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The 60-vote requirement that U.S. Senate Democrats keep bemoaning? It's a ritual, not a rule

Some of the most polarizing issues of the era have been approved by narrow votes in the U.S. Senate.

The war over Kuwait was authorized by the Senate in 1991 on a 52-47 vote. Clarence Thomas' nomination to the U.S. Supreme Court was approved 52-48 that same year. Two years later, President Clinton's economic program won approval with 51 votes—including a tie-breaking vote by Vice President Al Gore—against 50 in opposition.

But that was then. Today, those simple majorities would doom their measures.

In the second year of George W. Bush's administration, 56 of the 100 senators voted for an economic stimulus package, which therefore failed to pass. In 2008, 51 senators voted for a windfall profits tax on oil, which failed to pass.

The reason is the U.S. Senate's devotion to a procedure called the imaginary filibuster. It has undercut the body's ability to legislate, but senators seem unwilling to drop it.

The filibuster—the real one—has been with the Senate for 203 of the nation's 233 years. Though Senate Majority Leader Harry Reid and others like to describe it as a tradition established by the founders, that's nonsense.

Both the founding Senate and House both could cut off debate with a simple majority vote. But in 1806, the Senate dropped the procedure that made it possible to operate that way. Thereafter, senators could talk as long as they wanted to, and there was no way to stop them.

During World War I, when appointed senators were giving way to popularly elected senators, and there was progressive sentiment for more democratic processes, a rule was finally adopted under which filibusters could be ended with a two-thirds vote. All during the 1950s, 1960s and 1970s, Democratic Party leaders tried to reduce that threshold or do away with filibusters altogether.

That sentiment is still strong at the Democratic grassroots around the nation, where the filibuster is identified with racism. In 1964, a Senate filibuster against the Civil Rights Act lasted for 57 working days. But Democratic congressional leaders have made their peace with the procedure, though they did succeed in reducing the threshold to three-fifths, which in today's 100-member Senate is 60 votes.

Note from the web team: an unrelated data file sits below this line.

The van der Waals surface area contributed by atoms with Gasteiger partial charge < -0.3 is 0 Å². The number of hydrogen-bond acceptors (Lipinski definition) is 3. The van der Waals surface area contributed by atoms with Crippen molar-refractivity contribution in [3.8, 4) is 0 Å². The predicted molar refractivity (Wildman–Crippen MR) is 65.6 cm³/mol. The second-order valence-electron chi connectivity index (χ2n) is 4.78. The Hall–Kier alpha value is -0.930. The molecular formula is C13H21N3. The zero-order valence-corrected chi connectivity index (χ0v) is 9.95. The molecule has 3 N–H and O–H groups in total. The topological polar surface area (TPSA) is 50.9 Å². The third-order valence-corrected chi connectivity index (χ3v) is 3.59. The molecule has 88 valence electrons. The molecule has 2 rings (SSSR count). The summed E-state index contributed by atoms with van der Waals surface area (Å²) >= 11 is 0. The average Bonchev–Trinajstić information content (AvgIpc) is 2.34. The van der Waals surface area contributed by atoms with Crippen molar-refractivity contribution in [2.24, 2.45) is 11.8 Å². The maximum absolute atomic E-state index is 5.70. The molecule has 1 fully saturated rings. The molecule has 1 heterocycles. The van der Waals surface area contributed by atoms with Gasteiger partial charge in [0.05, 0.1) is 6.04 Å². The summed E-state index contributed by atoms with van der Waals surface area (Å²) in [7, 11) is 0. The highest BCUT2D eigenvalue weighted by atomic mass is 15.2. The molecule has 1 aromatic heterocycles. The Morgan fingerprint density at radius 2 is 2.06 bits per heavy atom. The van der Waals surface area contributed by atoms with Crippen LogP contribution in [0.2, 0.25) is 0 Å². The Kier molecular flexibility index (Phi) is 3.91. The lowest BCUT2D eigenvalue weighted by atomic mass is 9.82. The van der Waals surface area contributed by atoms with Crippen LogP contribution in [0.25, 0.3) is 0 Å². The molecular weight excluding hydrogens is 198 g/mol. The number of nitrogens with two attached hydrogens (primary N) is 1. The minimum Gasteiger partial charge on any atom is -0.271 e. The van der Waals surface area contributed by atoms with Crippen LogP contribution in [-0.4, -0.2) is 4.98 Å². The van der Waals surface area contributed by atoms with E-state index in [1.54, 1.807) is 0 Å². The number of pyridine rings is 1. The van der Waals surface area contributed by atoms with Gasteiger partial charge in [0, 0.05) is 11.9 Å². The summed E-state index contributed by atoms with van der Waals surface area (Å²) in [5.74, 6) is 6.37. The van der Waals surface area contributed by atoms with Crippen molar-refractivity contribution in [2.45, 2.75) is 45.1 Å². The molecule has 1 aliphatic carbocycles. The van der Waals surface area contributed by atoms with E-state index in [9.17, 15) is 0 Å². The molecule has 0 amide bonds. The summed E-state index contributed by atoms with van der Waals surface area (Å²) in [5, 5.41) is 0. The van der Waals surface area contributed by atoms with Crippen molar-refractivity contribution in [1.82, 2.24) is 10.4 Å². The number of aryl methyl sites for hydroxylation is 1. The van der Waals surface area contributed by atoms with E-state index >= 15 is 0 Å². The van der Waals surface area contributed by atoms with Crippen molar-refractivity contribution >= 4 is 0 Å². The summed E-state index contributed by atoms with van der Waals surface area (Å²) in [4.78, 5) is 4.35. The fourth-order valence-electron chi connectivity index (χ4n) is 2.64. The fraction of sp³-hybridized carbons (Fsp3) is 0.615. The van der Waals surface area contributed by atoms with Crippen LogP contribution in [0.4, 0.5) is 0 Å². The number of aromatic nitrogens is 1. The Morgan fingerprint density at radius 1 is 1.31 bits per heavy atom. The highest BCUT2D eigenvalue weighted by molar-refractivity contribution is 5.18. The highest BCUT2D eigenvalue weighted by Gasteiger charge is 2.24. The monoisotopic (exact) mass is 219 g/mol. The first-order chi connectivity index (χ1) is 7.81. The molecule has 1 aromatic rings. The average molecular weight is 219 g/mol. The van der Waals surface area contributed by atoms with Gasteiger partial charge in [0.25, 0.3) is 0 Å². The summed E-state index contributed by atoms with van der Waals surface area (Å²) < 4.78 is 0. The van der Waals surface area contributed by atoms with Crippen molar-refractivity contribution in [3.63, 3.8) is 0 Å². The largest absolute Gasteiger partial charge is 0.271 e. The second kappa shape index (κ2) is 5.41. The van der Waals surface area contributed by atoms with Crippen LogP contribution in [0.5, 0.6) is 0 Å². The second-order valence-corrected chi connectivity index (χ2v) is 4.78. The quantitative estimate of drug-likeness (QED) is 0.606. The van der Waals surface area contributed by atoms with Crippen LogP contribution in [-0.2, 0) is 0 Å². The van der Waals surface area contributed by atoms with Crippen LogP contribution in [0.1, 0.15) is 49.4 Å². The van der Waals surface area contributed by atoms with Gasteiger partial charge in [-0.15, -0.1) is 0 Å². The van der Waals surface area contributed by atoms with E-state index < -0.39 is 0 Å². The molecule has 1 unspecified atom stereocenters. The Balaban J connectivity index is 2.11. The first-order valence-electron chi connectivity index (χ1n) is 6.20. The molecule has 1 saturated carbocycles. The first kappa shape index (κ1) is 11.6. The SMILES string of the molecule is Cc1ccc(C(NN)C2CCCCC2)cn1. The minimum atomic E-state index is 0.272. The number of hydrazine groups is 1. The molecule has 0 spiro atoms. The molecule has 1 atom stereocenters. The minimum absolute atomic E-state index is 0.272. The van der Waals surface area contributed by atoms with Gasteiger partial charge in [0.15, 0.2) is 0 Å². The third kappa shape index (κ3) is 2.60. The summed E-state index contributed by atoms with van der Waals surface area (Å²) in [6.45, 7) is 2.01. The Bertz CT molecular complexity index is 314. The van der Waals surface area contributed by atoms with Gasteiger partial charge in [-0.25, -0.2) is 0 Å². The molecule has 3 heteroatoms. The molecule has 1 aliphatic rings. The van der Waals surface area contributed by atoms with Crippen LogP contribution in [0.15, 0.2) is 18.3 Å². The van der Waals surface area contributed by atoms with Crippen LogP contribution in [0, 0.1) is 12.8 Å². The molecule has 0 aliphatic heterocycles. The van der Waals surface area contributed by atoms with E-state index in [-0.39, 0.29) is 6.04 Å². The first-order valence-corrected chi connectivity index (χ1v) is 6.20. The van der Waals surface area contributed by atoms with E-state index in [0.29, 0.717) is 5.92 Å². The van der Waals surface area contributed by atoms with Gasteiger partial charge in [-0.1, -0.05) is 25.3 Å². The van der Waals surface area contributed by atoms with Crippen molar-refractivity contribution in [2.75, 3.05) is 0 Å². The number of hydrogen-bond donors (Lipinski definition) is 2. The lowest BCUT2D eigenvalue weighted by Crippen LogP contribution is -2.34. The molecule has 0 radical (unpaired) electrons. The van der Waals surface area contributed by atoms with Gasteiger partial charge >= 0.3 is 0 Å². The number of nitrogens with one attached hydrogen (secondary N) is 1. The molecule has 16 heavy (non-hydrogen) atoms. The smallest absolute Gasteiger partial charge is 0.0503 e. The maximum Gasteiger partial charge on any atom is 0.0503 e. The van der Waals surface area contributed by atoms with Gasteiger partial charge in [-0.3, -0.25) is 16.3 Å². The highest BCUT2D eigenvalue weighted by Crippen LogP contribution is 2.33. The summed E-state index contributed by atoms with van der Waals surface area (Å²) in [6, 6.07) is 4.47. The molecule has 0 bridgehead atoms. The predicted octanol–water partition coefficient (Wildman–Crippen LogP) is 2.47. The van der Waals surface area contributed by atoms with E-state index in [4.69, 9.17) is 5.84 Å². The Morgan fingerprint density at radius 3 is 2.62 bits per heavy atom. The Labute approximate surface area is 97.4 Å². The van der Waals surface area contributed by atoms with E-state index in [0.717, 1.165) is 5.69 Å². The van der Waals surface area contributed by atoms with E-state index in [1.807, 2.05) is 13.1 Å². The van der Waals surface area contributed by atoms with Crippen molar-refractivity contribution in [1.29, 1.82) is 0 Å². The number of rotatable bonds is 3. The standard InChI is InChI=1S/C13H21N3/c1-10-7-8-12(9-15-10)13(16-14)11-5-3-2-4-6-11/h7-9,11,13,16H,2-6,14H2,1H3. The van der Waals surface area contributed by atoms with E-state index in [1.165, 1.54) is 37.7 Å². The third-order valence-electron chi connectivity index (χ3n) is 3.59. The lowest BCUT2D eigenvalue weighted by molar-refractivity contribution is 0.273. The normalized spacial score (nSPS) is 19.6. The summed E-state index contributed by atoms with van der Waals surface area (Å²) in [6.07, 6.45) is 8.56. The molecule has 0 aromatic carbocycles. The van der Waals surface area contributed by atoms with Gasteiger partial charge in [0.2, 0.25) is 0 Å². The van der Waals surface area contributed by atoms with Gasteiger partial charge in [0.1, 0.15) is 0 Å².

A real filibuster can be dramatic. Senators who want to hold the floor have been known to use catheters. Cots may be brought in so senators can sleep near the hall.

But all that applies to actual filibusters. What's clogging up the Senate these days is threatened filibusters that don't actually happen. This is the imaginary filibuster, also called the trivialized filibuster (by scholar Jean Edward Smith) and the phantom filibuster (by scholar David RePass).

In 1975, party leaders in the U.S. Senate adopted a new procedure to deal with filibusters: In order to keep the Senate floor clear for other business, if senators merely threatened to filibuster, the body would automatically impose a 60-vote limit on cutting off debate. For the price of a threat, the votes needed to pass a bill could be raised from 50 to 60.

It's not clear why no one foresaw what would eventually happen, but soon, the number of alleged "filibusters" was rising. Today, as abuse of the 1975 system grows, the number of alleged filibusters each year is routinely in double digits—and in the last Congress, the number rose to three digits.

These were, remember, filibusters that didn't actually happen; they were filibuster threats.

Senators respond that the founders also allow the Senate to write its own rules. But when we tried to find the rule covering imaginary filibusters, we discovered it doesn't exist. According to the Senate Historical Office, the rules have never been changed to reflect the 1975 innovation: "The only rule that the Senate has regarding filibusters and cloture is Rule 22, which sets a 3/5ths vote for cutting off debate, which was adopted in 1975. The 'two-track' process is simply a leadership tactic and is not codified in the rules."

In other words, the imaginary filibuster is not a Senate requirement; it can be ended simply by Harry Reid announcing that he is discontinuing the tactic. If he had done so at the start of this Congress, the Democratic program would already be enacted.

Others say Reid, if he does not want to act that directly, has another option: Require actual filibusters.

But as of now, the U.S. Senate remains a parliamentary Skull and Bones, worshipping pointless ritual instead of serving the public's needs.

An expanded version of this piece originally appeared in the Reno News & Review.

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